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Entries in fish in the news (526)


Man Catches Furry Trout

Photo credit: George Weber

In the Great Lakes, legend says trout grew coats of fur to stay warm in the cold depths. In the Colorado River, folklore says it was because of hair tonic being dumped in the water. In Iceland, they are a scourge sent to punish humankind for their wicked ways.

As fantastic as it sounds, it turns out the mythical fur-bearing trout is no jackalope – they actually exist.

LINK (via:Cult of Weird)


Threatened fish take historic helicopter ride in Banff National Park

It’s only a three-minute ride, or a few kilometres as the crow flies, but it’s a historic move for both Banff National Park and the overall recovery of a species at risk.

LINK (via:The Calgary Herald)


Plan to ease steelhead barriers stirs concerns about frogs

Image: USFWS/Rick Kuyper

Faster than a frog can hop over a drought-shrunken creek, San Francisco water officials' plan to help restore wild fish has spiraled into a regulatory debate highlighting the difficulty of trying to undo damage to one species without hurting others.

LINK (via: Contra Costa Times)


More High Water Temperature Fish Issues

An estimated 109 spring chinook died last week on the upper section of the Middle Fork John Day River, apparently due to low river flows and warm temperatures.

LINK (via: The Statesman Journal)

Unusually warm waters in the Columbia River Basin have prompted federal officials to invoke measures to help migrating fish survive the hostile conditions.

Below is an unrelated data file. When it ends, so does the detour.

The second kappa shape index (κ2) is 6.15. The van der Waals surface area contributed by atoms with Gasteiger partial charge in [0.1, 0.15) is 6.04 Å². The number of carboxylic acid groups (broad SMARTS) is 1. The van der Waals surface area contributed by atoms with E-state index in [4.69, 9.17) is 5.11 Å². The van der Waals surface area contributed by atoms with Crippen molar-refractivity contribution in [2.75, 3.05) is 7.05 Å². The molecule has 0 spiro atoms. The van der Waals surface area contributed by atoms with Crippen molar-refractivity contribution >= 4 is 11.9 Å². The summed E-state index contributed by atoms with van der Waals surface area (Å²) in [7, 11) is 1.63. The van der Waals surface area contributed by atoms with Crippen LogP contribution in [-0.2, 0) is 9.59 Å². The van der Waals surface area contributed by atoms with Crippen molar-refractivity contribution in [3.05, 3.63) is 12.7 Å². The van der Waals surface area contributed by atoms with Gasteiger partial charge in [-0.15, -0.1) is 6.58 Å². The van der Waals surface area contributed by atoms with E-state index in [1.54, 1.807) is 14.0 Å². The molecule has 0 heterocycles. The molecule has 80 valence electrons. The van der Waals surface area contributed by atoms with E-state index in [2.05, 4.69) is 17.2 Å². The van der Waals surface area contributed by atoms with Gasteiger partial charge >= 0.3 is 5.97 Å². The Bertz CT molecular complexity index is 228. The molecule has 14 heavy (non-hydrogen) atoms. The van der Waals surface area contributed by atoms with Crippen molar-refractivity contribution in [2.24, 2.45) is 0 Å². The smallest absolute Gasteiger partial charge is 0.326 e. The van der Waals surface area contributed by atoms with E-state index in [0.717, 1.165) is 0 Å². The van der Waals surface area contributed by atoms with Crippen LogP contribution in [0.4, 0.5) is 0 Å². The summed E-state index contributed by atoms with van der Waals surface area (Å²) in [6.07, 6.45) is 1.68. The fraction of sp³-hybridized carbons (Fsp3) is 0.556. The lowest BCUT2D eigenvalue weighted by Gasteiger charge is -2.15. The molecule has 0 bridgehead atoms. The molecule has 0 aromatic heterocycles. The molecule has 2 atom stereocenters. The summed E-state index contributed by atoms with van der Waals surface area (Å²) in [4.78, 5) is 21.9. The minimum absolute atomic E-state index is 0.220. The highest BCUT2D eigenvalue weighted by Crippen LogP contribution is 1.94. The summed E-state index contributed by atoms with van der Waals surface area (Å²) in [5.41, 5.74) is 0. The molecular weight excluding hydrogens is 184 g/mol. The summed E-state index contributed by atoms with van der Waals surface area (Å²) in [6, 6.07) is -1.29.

As river temperatures climb to record highs while water flow continues to drop, the Wild Fish Conservancy is calling for an emergency closure of fisheries across the West Coast where temperatures are higher than 65-degrees.

LINK (via:King5)

Numerous decades-old sturgeon being found dead in the Columbia River near the Tri-Cities are prompting a proposal to close catch-and-release fishing for the species.

Theories for the sturgeon deaths include the possibility that the sockeyes they’re eating in this year’s big salmon run could be diseased from migrating upstream in the Columbia’s unusually warm water conditions.

Another theory, Hoffarth said, suggests that the sturgeon are stressed by the combination of dramatically lower-than-normal Columbia flows with higher-than-normal July water temperatures.

LINK (via: The Spokesman)


Smelling a Fish May Improve Critical Thinking Skills  

New research shows that the smell of fish not only makes people more suspicious, but may boost critical thinking skills. 

LINK (via: Smithsonian)

A steelhead at the Oregon Zoo. | Photo: cacophony/Wikimedia Commons/Creative Commons License Aquatic A Confusing, Compelling Wild Fish: Steelhead in the Delta

Steelhead, quite frankly, are confusing.

For one thing, they're rainbow trout. That's not a metaphor. Steelhead and rainbow trout are the same species: Oncorhynchus mykiss. In California waters, they're the same subpecies as the coastal rainbow trout, Oncorhynchus mykiss irideus. For some time it was assumed that close study would eventually reveal a significant genetic difference between rainbow trout and steelhead, because there's definitely a distinct behavioral difference between the two: steelhead spend much of their adult lives in the ocean, while rainbow trout stay in fresh water their whole lives.